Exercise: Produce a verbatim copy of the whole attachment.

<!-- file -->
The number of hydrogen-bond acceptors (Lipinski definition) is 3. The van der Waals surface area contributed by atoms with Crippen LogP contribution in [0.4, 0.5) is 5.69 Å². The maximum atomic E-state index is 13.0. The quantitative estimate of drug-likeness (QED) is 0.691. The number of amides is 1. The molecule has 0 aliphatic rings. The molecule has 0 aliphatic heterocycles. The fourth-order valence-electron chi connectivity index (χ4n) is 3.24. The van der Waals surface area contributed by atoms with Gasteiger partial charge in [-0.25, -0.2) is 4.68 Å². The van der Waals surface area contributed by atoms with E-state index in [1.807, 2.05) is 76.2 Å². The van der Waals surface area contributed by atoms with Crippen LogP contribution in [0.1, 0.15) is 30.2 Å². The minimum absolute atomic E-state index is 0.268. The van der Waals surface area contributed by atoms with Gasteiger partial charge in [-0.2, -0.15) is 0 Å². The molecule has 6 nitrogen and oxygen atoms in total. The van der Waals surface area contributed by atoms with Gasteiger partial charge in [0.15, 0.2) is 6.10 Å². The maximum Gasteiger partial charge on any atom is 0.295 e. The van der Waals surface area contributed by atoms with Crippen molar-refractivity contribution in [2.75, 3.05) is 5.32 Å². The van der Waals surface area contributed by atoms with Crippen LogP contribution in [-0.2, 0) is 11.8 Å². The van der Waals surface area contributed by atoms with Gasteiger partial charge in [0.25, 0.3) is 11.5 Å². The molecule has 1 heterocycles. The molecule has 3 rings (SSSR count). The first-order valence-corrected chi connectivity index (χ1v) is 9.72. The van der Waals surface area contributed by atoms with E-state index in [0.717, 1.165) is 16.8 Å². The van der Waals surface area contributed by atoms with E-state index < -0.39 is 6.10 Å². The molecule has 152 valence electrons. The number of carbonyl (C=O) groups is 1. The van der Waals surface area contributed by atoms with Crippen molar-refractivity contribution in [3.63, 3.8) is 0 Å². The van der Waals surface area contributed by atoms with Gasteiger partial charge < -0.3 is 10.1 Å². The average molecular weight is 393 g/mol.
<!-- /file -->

The number of hydrogen-bond acceptors (Lipinski definition) is 3. The van der Waals surface area contributed by atoms with Crippen LogP contribution in [0.4, 0.5) is 5.69 Å². The maximum atomic E-state index is 13.0. The quantitative estimate of drug-likeness (QED) is 0.691. The number of amides is 1. The molecule has 0 aliphatic rings. The molecule has 0 aliphatic heterocycles. The fourth-order valence-electron chi connectivity index (χ4n) is 3.24. The van der Waals surface area contributed by atoms with Gasteiger partial charge in [-0.25, -0.2) is 4.68 Å². The van der Waals surface area contributed by atoms with E-state index in [1.807, 2.05) is 76.2 Å². The van der Waals surface area contributed by atoms with Crippen LogP contribution in [0.1, 0.15) is 30.2 Å². The minimum absolute atomic E-state index is 0.268. The van der Waals surface area contributed by atoms with Gasteiger partial charge in [-0.2, -0.15) is 0 Å². The molecule has 6 nitrogen and oxygen atoms in total. The van der Waals surface area contributed by atoms with Gasteiger partial charge in [0.15, 0.2) is 6.10 Å². The maximum Gasteiger partial charge on any atom is 0.295 e. The van der Waals surface area contributed by atoms with Crippen molar-refractivity contribution in [2.75, 3.05) is 5.32 Å². The van der Waals surface area contributed by atoms with Crippen LogP contribution in [-0.2, 0) is 11.8 Å². The van der Waals surface area contributed by atoms with Gasteiger partial charge in [0.25, 0.3) is 11.5 Å². The molecule has 1 heterocycles. The molecule has 3 rings (SSSR count). The first-order valence-corrected chi connectivity index (χ1v) is 9.72. The van der Waals surface area contributed by atoms with E-state index in [0.717, 1.165) is 16.8 Å². The van der Waals surface area contributed by atoms with E-state index < -0.39 is 6.10 Å². The molecule has 152 valence electrons. The number of carbonyl (C=O) groups is 1. The van der Waals surface area contributed by atoms with Crippen molar-refractivity contribution in [3.63, 3.8) is 0 Å². The van der Waals surface area contributed by atoms with Gasteiger partial charge < -0.3 is 10.1 Å². The average molecular weight is 393 g/mol.